All-new Mazda3 simply amazing

The all-new Mazda3 is a quantum leap forward from the old one and can take on the best rivals on an

The all-new Mazda3 is a quantum leap forward from the old one and can take on the best rivals on an equal footing. - Credit: Ingo Barenschee

Mazda's new Volkswagen Golf rival makes some class-beating first impressions, says Matt Kimberley of the Press Association.

Stretch your memory back a few years and think of the Mazda3. You'll probably remember it as a good-looking, humble compact family hatchback that, for reasons you can't quite put your finger on, you never considered a real match for the class leaders.

Prepare to update that opinion. The all-new Mazda3 is a quantum leap forward from the old one and it can take on the very best of its rivals on an equal footing – and maybe even steal the crown.

Let's start with the styling, which is unlike anything except the 3's Mazda siblings – the CX-5 and the latest 6. Its curvaceous and flowing lines are instantly recognisable and draw endless admiring glances unlike the latest straight-line-sober designs from Germany.

Then there's this car's engine. It's the sole diesel option for now – a 148bhp 2.2-litre unit. That makes it up to 600cc larger than the most popular diesels on sale today, but it coughs out 107g/km of CO2 – less than many 1.6s. The saloon version, called the Fastback, is at 104g/km. Downsizing isn't the right way forward, says Mazda. This is what it calls 'right-sizing'.

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The achievement is astonishing. The SkyActiv-D twin-turbo diesel, despite its capacity, is so clean it passes Euro 6 emissions regulations without any need for additives. Even the likes of BMW and Mercedes haven't managed that yet. But at the same time it's still a good size engine with a lot of natural off-boost torque – something 1.6-litre diesels lack.

On the road it's one of the best diesels I've ever used. It accelerates cleanly from anything above 1,000rpm, is flexible enough to pull lower revs in higher gears so you don't need to work the gearbox, is quiet and, for a diesel, extremely smooth. The cleverly-harmonised turbochargers just get on with their work, reducing turbo lag and conjuring up a meaty lump of torque that eclipses more or less any of the Mazda's rivals.

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The gearbox uses the same design as the one from the MX-5 roadster and it shows. It's not the lightest but it feels pleasantly mechanical. Combine this brilliant drivetrain with surprising handling balance, a compliant chassis, stiff body and well set-up suspension and you have a car that's among the best in class to drive, whether on a motorway or mountain pass.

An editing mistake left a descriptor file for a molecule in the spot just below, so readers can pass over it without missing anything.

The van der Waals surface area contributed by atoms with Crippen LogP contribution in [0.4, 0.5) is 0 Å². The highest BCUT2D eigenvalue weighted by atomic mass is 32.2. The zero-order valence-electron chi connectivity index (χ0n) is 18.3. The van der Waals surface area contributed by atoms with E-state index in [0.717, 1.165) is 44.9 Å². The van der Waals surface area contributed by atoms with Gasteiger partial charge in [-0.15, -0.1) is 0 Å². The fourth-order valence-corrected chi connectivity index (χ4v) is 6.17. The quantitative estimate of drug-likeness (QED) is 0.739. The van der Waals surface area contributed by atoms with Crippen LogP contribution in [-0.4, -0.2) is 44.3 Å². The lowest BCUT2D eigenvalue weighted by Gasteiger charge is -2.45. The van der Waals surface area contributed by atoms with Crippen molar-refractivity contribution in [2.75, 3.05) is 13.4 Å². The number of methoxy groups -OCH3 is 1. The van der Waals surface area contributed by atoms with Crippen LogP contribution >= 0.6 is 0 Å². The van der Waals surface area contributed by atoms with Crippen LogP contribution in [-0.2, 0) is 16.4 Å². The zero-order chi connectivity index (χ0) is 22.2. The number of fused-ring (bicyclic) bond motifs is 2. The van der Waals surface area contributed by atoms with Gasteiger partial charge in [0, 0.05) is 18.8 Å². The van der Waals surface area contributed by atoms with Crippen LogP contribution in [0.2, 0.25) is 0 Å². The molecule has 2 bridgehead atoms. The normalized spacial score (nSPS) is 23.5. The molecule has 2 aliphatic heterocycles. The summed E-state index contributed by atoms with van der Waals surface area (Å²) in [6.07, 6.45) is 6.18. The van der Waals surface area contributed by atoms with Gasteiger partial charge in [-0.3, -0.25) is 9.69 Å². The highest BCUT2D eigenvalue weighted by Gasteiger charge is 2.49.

It's also comfortable. Having previously driven the petrol version across 1,600 miles of abysmal Russian roads I can say that the ride is composed and settled, capable of absorbing almost anything that's thrown its way.

The interior is solid. Everything feels extremely well screwed together and there's a good spread of expensive-feeling materials. It's a distinctly Japanese cabin and the detailing is, to my eyes, very smart.

Mazda has made a point of including the MZD Connect infotainment system on mid-range trims and above. Connectivity is becoming more and more important, so the Mazda3 comes with two USB ports, a 3.5mm port, Bluetooth and an SD card slot, although the latter is occupied by the navigation system's maps data.

If there's a niggle with this otherwise extremely well-rounded and accomplished new car, it's the tiny front door pockets. Rounded and sized only for a bottle of fizzy soft drink, there's really nowhere to put anything like notepads or documents.

Rear legroom is ample, and shoulder room has been boosted for this new model. Although the C-pillars are broad, sitting in the back doesn't feel claustrophobic.

It's refreshing to find a car so outrageously capable but as efficient as – or more so than – anything else of its type. The old Mazda3 was a good car so this has hardly come out of the blue, but the new model really is first-class.

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